How to benchmark and compare CPU performance
The 3DMark CPU Profile shows you how your CPU scores compare with other results from the same processor. The green bars on the 3DMark CPU Profile result screen show you how your scores compare with the best scores for your CPU. The longer the green bar, the closer your score is to the best result for your CPU model. The median score, shown by the marker, shows the performance level you should expect for your CPU. In most cases, the median represents performance with stock settings. If your score is below the median, it may indicate a problem with cooling or background processes. Check the hardware monitoring chart to see how the CPU temperature changed during the run. The distance from the median marker to the end of the bar represents the overclocking potential of the CPU. For overclockers, the 3DMark CPU Profile provides more ways to measure the effects of overclocking and more ways to compete for the highest scores!
Please note that these features are powered by benchmark results from 3DMark users. These insights may be unavailable for some CPU models until enough results are submitted. Your 3DMark CPU Profile scores should increase up to the number of threads supported by your CPU. In this screenshot from a CPU with 4 cores and 8 threads, you can see that the scores for 8 threads, 16 threads and Max threads are the same within the usual 3% accuracy range for UL benchmarks. For CPUs with SMT, which have more threads than cores, the benefit of having more threads decreases beyond the number of CPU cores.
Six Levels of CPU Performance
The 3DMark CPU Profile includes six tests. These six levels make it easier to compare the performance of different CPU models by looking at the results from thread levels they have in common.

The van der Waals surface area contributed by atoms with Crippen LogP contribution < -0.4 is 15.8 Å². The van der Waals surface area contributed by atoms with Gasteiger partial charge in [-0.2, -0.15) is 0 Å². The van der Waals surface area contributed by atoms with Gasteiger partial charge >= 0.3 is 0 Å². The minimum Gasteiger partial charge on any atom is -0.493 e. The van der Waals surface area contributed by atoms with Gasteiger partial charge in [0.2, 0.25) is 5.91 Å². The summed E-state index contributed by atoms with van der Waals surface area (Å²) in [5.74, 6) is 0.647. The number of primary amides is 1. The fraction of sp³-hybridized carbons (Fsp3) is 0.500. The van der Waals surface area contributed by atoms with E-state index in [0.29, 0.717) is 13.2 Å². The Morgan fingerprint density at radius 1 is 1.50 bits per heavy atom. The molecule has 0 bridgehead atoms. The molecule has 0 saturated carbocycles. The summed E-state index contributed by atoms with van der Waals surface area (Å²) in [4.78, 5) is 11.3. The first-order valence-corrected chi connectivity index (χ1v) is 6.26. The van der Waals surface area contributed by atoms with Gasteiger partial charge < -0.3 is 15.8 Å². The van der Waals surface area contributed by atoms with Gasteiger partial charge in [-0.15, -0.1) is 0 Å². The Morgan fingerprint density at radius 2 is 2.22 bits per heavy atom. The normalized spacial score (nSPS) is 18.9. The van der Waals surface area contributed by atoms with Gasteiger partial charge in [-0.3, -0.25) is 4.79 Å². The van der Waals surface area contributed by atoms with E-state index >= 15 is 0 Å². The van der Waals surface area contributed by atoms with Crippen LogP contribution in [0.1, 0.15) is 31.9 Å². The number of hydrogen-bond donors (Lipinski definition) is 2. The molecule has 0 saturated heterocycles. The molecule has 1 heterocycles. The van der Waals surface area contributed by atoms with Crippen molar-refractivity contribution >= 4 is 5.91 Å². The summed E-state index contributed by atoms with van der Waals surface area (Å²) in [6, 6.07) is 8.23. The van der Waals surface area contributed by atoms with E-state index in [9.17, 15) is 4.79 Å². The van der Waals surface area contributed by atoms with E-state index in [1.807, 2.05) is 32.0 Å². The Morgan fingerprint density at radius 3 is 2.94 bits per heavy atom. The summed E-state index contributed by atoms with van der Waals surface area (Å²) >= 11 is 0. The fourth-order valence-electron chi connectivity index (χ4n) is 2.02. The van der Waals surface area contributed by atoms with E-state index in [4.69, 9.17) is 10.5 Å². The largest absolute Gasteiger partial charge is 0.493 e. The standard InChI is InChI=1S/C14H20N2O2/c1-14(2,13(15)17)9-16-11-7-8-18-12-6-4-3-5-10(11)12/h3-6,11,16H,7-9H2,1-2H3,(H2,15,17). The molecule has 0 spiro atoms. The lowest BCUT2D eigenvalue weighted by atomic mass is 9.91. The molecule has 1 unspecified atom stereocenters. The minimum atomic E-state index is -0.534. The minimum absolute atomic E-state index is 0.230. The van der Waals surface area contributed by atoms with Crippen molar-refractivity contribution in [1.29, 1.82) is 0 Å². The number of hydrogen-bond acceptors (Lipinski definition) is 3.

The Max-threads score represents the full performance potential of your CPU when using all available threads. The practical use cases for this score lie outside of gaming in extremely heavy, multithreading workloads such as movie-quality rendering, simulations, and scientific analysis.
Computationally intensive tasks such as digital content creation and 3D rendering benefit from more threads, but the 16-threads score is less relevant for estimating practical gaming performance.
Modern DirectX 12 games make better use of multithreaded performance beyond 4 cores. The gaming performance of a CPU usually correlates most closely with the 8-threads score. This score also has a high correlation with the 3DMark Time Spy CPU score.
4 Threads and 2 Threads
Older games developed for DirectX 9 are often bottlenecked by the CPU on modern gaming PCs. The frame rates of popular esports titles, such as DotA 2, League of Legends, and Counter-Strike: Global Offensive, usually correlate most closely with the 2-threads and 4-threads scores.
The 1-thread score is a fundamental measure of the processor’s performance. For games and real-world use cases, however, the multithreaded scores are usually a better indicator of practical performance.